There is no evidence to suggest anyone thought that dance was originated as an imitation of the dance, as some people do today.
For example, in Germany, dance music was not associated with the nobility until the sixteenth century, however, there is evidence that the earliest European courts were in fact court dances.
The earliest known dance music in Germany is attributed to the late eighth century by the historian and musician Thomas J. Rolfs who says that “dances were a kind of social entertainment in which all were invited. The music was not played by instruments such as drums or pipes, but was made largely of dances and other forms. The music of dance was played in a circle with one or a few dancers in the middle. A great number of the dances, or at least the more complex ones, were performed regularly. It would have been quite difficult to do otherwise. The dance music of the mid ninth century had an entirely different feeling, a sense of life, freedom and fun. Dance music of the ninth century was more musical than musical. There were dances in which there was not even the slightest semblance of instrumental accompaniment. Music was not an element in dance music from that time onward. ”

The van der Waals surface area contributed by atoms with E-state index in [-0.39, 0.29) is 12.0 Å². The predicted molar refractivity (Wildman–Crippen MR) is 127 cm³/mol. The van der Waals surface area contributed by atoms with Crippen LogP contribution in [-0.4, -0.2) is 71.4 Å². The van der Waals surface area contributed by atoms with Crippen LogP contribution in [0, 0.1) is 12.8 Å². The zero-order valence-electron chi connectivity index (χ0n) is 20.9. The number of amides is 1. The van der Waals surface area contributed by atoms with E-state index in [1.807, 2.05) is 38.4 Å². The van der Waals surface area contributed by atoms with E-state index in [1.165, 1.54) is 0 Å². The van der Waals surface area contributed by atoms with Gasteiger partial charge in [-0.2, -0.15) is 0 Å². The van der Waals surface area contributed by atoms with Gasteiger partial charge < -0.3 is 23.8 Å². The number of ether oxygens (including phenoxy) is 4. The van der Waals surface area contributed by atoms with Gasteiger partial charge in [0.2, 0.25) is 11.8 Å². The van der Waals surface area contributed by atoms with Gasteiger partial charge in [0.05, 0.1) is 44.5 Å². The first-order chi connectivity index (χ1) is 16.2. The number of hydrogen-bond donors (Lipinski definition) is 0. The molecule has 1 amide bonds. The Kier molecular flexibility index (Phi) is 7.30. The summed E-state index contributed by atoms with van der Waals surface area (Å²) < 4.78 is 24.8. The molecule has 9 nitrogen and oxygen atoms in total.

The German historian Thomas J. Rolfs concludes: “The dance music of the mid-tenth century lacks the same spirit and feeling of freedom in which its contemporary tunes are characterized.” The earliest historical evidence of social dance can be attributed to the ninth century.
The idea of society, as portrayed in historical art, has had an extensive influence on musical composition and style for centuries. The classical dances, particularly the fêtes, were the culmination of the ancient art of dance. In the late twelfth century, however, the rise of popular entertainments such as concerts and ballads, combined with the growth of social dance into an elaborate form, influenced the development of the music which followed.
How did dance music become popular?
In medieval Europe, social dances were highly valued, and thus the social dances were celebrated in elaborate performances in which all the nobility of the region gathered to celebrate the social dances. The popular dance of the time, the dance of the four-poster, was an ensemble of the most important and popular dances of the time and was popular throughout the empire.
In the later Middle Ages, the musical repertoire of social dancing expanded in order to accommodate new musical genres in dance-music like the choral and opera. But the social dance of the
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